The American Dream and the Gospel of Wealth:
The Fight for a Productive Middle Class Economy
by Norton Garfinkle
Yale University Press
A recent analysis of economic data by the McClatchy newspaper chain found that the number of severely poor Americans--those earning half or less of the income that defines poverty--grew by 26% in just five years, from 2000 to 2005.
This was not an isolated phenomenon. The report stated: "Worker productivity has increased dramatically since the brief recession of 2001, but wages and job growth have lagged behind. At the same time, the share of national income going to corporate profits has dwarfed the amount going to wages and salaries."
Norton Garfinkle provides the recent facts and figures to support his historical arguments in which the American Dream has been pitted against the Gospel of Wealth before, although there's been a mighty effort today to identify the latter with the former.
This book (which Bill Moyers called the most important in years) bears a laudatory blurb from Senator Hillary Clinton, but her current adversary for the Democratic nomination, Senator Barack Obama of Illinois may find in it an outline for his campaign. Since he began his campaign in Springfield, where Abraham Lincoln began his, he would be interested in Garfinkle's contention that it was Lincoln who first and most firmly identified economic opportunity as essential to the American experiment. (And of course, other Democrats--notably John Edwards and Bill Richardson--are also champions of this issue.)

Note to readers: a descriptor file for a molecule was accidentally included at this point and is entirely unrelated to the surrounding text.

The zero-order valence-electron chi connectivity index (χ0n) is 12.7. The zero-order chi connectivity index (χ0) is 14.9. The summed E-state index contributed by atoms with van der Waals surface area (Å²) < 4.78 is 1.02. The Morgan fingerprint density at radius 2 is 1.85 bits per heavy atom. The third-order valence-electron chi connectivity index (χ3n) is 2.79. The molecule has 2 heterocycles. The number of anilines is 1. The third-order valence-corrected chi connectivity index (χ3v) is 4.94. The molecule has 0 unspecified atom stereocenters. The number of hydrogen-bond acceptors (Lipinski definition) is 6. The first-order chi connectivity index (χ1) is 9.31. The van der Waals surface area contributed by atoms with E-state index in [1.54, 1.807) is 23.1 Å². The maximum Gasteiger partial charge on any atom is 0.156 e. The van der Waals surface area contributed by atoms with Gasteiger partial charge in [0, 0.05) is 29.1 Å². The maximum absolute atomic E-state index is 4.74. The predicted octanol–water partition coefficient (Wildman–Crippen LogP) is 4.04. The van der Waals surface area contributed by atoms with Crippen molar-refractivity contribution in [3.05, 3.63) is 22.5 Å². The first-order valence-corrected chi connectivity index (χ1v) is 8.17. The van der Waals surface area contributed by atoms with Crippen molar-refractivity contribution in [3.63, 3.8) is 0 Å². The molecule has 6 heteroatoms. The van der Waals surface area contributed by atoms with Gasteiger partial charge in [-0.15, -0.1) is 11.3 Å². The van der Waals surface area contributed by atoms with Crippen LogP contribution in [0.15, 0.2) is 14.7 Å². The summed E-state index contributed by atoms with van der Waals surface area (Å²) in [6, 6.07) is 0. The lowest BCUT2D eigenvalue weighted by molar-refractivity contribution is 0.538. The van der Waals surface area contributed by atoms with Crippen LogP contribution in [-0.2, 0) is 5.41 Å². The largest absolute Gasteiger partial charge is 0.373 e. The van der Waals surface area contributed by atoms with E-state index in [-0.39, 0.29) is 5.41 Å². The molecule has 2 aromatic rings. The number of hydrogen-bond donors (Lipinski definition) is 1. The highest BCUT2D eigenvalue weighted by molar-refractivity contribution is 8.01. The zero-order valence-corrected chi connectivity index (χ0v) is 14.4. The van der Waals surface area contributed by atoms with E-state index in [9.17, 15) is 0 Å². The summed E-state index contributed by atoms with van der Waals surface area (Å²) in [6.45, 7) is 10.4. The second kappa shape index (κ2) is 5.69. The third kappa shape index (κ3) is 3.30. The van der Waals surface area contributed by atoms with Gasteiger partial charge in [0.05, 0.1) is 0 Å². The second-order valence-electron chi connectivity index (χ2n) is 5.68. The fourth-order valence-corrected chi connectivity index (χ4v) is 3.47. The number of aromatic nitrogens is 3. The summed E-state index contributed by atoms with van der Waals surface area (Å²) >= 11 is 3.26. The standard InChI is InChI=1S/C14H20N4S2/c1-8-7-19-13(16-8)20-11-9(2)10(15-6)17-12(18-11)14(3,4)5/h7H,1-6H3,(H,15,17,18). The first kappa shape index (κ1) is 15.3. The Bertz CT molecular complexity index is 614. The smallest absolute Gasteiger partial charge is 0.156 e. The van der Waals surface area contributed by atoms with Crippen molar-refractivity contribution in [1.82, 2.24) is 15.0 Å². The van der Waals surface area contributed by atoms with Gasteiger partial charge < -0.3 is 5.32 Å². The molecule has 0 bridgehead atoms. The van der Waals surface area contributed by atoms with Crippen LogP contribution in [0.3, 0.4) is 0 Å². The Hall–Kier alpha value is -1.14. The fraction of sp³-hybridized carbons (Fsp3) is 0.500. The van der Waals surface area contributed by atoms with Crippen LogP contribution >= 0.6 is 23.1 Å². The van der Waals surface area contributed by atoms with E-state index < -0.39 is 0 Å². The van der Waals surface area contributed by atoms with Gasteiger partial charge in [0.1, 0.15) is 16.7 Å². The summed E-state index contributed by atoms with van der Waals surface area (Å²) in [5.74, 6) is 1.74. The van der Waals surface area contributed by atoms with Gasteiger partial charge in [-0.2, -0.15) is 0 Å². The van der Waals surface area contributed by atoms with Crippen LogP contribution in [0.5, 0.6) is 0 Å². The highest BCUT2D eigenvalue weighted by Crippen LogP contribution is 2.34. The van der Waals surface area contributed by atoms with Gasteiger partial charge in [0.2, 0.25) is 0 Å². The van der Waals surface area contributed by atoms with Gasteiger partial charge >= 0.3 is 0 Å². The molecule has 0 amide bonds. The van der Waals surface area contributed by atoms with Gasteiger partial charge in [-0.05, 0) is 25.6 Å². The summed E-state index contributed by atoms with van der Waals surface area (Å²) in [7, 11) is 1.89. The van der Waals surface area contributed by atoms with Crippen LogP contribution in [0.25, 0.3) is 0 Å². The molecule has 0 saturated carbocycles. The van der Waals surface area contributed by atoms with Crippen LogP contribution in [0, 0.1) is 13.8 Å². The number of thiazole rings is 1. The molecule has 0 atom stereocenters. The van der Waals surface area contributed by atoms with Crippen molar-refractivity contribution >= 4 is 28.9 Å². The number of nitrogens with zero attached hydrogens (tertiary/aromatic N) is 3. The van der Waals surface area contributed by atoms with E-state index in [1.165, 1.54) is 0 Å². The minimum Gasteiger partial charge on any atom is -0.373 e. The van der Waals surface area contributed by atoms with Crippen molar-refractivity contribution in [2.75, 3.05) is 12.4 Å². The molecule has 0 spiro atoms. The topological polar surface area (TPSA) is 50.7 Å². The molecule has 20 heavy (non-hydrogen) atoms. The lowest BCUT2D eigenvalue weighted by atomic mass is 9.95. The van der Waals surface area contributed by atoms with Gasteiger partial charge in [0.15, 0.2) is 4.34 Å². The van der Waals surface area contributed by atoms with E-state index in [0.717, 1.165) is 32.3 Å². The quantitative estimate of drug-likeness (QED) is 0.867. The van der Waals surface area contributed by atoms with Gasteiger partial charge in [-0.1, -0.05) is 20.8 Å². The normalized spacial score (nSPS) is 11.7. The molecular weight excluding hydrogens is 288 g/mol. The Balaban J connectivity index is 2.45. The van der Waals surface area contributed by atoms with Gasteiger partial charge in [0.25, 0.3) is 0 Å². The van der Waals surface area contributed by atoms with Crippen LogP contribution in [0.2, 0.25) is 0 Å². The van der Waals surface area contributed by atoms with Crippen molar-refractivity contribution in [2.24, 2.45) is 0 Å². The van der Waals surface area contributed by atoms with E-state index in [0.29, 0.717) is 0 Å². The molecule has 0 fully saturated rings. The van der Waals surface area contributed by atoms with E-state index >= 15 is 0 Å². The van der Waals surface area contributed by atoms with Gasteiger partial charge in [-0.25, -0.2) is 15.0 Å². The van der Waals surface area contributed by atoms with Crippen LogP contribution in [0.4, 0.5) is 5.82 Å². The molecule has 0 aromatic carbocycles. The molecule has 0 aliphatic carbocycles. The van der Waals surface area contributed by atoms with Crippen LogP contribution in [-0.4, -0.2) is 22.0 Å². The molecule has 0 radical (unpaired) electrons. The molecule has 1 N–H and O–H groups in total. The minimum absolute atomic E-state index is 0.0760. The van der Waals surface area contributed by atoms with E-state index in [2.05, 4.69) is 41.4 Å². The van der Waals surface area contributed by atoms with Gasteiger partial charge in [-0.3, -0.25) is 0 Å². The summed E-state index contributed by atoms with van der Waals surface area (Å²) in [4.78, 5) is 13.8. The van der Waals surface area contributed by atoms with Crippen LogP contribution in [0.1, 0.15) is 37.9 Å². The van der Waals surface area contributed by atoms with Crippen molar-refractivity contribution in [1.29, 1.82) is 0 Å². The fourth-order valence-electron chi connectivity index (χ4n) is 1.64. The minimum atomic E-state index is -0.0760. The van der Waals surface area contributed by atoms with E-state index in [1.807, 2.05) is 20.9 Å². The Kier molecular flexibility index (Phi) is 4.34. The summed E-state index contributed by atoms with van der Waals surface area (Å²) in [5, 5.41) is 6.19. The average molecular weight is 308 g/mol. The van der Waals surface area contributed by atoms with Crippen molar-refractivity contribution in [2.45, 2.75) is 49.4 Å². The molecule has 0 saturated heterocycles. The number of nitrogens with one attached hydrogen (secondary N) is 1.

Garfinkle shows that when America embraced the dream of economic opportunity and government's role in ensuring it, the country prospered. And when it fell for the Gospel of Wealth--which these days goes by the names of privatization and supply side economics--the great divide between the very rich and everyone else led to economic and social disaster.
A book for our times, indeed. My only disappointment is that a book published in 2006 doesn't have a word about the Apollo Alliance of labor, government and environmentalists, nor does it deal with the idea of "green collar" jobs, which represent one basis of hope for economic opportunity and a new American Dream for the future.